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Will IEX be able to fix the market?

As IEX, the start-up star of Michael Lewis's "Flash Boys" and creator of a market speed bump, takes heat from critics including hedge-fund giant Citadel and the owner of the NYSE in its pursuit of becoming an exchange, it begs the question: Why do we have a market structure that emphasizes speed?

A trader works on the floor of the New York Stock Exchange.
Getty Images
A trader works on the floor of the New York Stock Exchange.

After all, if "buy-and-hold" money is the heart of capital formation, aren't fast markets contradictory?

Structurally, markets are fast because rules require all exchanges and brokers in the national market system to connect electronically, and then the stock exchange with the best price for both a bid to buy and an offer to sell gets to match the trade (or at least price it). So the market is a footrace to set prices.

What idiot thought everyone should be forced to share customers and prices?

In a word, Congress. In 1971, foreign investors were returning over-extended U.S. dollars for the gold backing them. The federal government, running out of metal, dropped the gold standard. The stock market reacted poorly. Fearing destabilization, Congress in 1975 added the National Market System amendments called Section 11A to the Securities and Exchange Act, decreeing securities markets a national asset that could affect interstate commerce, federal credit and taxing power, and the Federal Reserve System.

The wheels of bureaucracy turned slowly, so, it wasn't until 2005 that what Congress had envisioned was realized in the Securities and Exchange Commission's Regulation National Market System (Reg NMS). It said, in effect, that if markets are going to run on machines, then, by golly, the machines will be connected so everybody gets proper value. Defined how? Best price.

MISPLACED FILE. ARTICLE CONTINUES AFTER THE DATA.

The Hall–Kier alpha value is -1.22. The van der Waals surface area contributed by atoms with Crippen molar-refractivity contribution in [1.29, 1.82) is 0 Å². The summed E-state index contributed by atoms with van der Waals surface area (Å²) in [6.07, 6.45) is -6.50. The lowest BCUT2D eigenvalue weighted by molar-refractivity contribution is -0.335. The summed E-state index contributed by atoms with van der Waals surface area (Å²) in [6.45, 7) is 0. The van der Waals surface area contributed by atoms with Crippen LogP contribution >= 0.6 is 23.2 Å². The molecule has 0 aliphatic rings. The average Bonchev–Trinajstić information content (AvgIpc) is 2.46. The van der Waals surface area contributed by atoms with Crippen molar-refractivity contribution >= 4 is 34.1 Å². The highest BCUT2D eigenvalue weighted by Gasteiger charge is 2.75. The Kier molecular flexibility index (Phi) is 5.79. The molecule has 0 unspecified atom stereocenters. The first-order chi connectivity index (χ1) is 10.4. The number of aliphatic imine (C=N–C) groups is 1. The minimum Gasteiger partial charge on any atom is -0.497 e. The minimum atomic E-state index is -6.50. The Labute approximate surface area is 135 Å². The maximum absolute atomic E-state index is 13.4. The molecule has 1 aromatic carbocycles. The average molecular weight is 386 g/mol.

Today, bids and offers are frequently but a penny apart (and often less despite a proviso in Reg NMS against it because other rules permit sub-penny "price improvement"). Reg NMS also changed rules for market data, dividing its revenue according to how often exchanges matched buyers and sellers at the best price. The idea was to incentivize better prices but it made data a reason for setting them.

Ever looked up a quote? Cha-ching. Market data disseminating across the Web, through your online broker, via Bloomberg and Dow Jones, is big business. Exchanges began to pay for orders to gain market-share so whenever someone typed a stock symbol like "INTC" for a quote, the exchange earned money.

Thus, through a marriage of regulated, computerized orders at the best price, and trading incentives paid by exchanges, what we now call "high-frequency trading" was born. Moving shares around became a giant, multi-billion-dollar business as algorithms raced them from one exchange to another to set the best price.

Proponents like Citadel say this system has lowered trading costs, improved efficiency and reduced volatility. If volatility means "tending to vary often," is it true? Let's take a look at Pfizer stock as an example:

In the 50 trading days ended Jan. 15, Pfizer averaged about 102,000 trades each day. Over 50 days, that's, in effect, more than 5 million prices for the same product! In those 50 days, PFE averaged 1.7 percent daily volatility – the spread between the highest and lowest prices. PFE's average price over that period was $32.47, so 1.7 percent of that is about 55 cents daily.

Now, suppose a trader managed to perfectly buy the lowest price and sell the highest price every day. It would total $27.60, or an astonishing 85 percent of PFE's stock price. If a trader did that every day — bought and sold intraday — she would make a pile and own nothing. Where's the incentive to buy and hold? After all, from Nov. 3 through Jan. 15, (50 trading days), PFE dropped 12 percent to $30.81 from $34.97.

Securities and Exchange Commission chair Mary Jo White declared in a June 5, 2014 speech titled "Enhancing Our Equity Market Structure," that "we must evaluate all issues through the prism of the best interest of investors and the facilitation of capital formation for public companies. The secondary markets exist for investors and public companies, and their interests must be paramount."

Now you know why we have a fast market. The problem is its purpose and the rules governing it are at crosscurrents. Exchanges and traders like a fast market despite that contradiction because short-term trading built on data is profitable for everybody but long-term investors.

IEX is proposing a different approach. Maybe we should let the market decide.

Commentary by Tim Quast, the founder and president of market structure analytics firm Modern Networks IR LLC in Denver. Follow him on Twitter @_TimQuast.

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